Theater in Review: "Harvey" Hits Redeemer's Stage

David Feddema

The goal of Mary Chase’s Harvey, written in 1944, was to alleviate some of the wartime grief of the period through comedy. Director Dennis Curley nicely emphasized that history in the programme for Redeemer’s production.

Redeemer’s production of the play worked to rediscover this conventional form of theatre, rather than interfere with the play’s comedic elements by injecting foreign artistic choices. It is the focus on the play’s original intent, as well as splendid performances by the cast, that made Harvey an enjoyable experience.

The play opens with a dinner social where Veta Simmons and her daughter Myrtle Mae discuss dignity and unrealized social life. The audience is then introduced to Veta’s brother Elwood P. Dowd, a man of significant peculiarity whose oddness is revealed to be sourced by a friendship with an “imaginary” six foot, three-and-one-half inch pooka named Harvey. Since no one but Elwood is privy to the presence of Harvey, they cause commotion and embarrassment as family and doctors attempt to admit Elwood into a sanatorium.

Rediscovering the original comedic intent of this play did not produce many unique staging or technical choices; rather, it was geared towards creating a neutral set where the actors could dominate. The functionality of the set recognized this goal with practical simplicity. The walls themselves were painted in hues of green and brown, and the doors were kept solid brown. Upon the walls were few decorations: only a painting, a fireplace, a bookshelf and a window cut into the furthest wall. Nothing could steal one’s attention away from the action of the comedy. Unfortunately, in my opinion, there was little about the set that helped to support the actors’ performances. It was an unassuming set that neither excited nor bored; rather, it was simply the environment for the action.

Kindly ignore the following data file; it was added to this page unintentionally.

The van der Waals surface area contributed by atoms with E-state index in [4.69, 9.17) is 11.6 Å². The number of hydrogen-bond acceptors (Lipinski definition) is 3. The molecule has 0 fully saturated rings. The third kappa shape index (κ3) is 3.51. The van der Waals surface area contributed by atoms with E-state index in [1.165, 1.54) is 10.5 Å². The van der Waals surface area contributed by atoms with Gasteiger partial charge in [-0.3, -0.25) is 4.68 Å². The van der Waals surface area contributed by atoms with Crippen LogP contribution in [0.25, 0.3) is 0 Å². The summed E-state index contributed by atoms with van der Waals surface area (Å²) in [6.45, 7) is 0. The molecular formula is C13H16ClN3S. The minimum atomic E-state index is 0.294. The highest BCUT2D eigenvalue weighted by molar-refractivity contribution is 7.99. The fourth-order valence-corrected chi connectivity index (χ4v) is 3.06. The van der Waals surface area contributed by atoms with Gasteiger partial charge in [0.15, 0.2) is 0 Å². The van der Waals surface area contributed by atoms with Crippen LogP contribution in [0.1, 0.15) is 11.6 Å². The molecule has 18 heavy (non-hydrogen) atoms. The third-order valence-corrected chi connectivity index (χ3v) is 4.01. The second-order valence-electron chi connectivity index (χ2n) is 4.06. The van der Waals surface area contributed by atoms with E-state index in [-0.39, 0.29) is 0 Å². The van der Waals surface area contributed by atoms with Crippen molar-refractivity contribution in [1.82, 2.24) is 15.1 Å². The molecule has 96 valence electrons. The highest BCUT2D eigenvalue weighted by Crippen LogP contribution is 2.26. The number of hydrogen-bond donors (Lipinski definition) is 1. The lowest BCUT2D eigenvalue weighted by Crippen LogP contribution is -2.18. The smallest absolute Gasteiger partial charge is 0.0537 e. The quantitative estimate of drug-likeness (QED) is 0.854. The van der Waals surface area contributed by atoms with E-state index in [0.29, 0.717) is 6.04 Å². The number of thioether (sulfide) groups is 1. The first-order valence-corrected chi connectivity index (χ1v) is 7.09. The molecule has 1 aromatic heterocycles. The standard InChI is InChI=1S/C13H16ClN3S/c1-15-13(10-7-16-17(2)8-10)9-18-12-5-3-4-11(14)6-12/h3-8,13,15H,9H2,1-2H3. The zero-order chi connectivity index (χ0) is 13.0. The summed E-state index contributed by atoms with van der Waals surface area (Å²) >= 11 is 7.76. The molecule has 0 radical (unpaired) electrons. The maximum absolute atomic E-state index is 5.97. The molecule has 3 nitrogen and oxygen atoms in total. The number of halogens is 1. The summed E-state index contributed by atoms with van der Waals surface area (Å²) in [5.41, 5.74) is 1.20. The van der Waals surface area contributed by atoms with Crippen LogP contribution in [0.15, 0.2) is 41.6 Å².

The play itself was characterized by the splendid performance by many of the cast. Filled with smaller roles that were executed well, the ensemble as a whole performed strongly. There were plenty of moments within “Chumley’s Rest” where ensemble members scooted through the back corridor as though they were loose patients, causing hilarious disturbances. This directorial choice was aided by retracting any serious tone, and it kept the action light and on its feet.

Despite having been born of good intentions and often working effectively, there were, however, times when this device seemed like unplanned interruptions. It made one think to compromise the quality of Chumley’s Rest, which is made explicitly known in the play. Though an interesting and humorous choice, this element felt too unpredictable.

Three of the notable performances were from Aaron Wilkinson, Jordan Guetter and Catherine McGeorge who played Elwood P. Dowd, Dr. Chumley and Veta Simmons respectively. Though these three were definitely not the only noteworthy performers, they brought a defined focus and pacing to the plot. Each actor brought a cleverly different element of comedy to the stage and complimented the other performers with it. The difference between a good performance and a great one is that a great one improves other actors’ performances as opposed to “stealing the show.” With energy fully charged, there were few dull moments on the stage.

Whether the play was being serious, exasperated, polite or pleasant, the audience relished the interaction between these characters. The moments of quick exchange were clear, which helped audience keep up with the plot. The actors made strong choices in voice and use of stage that made for an entertaining and fun experience.

Harvey was certainly enjoyable. Seeing the hard work that the crew had done come to fruition was a joy to watch. It made me proud to be able to watch the product of months of practice and smile and laugh.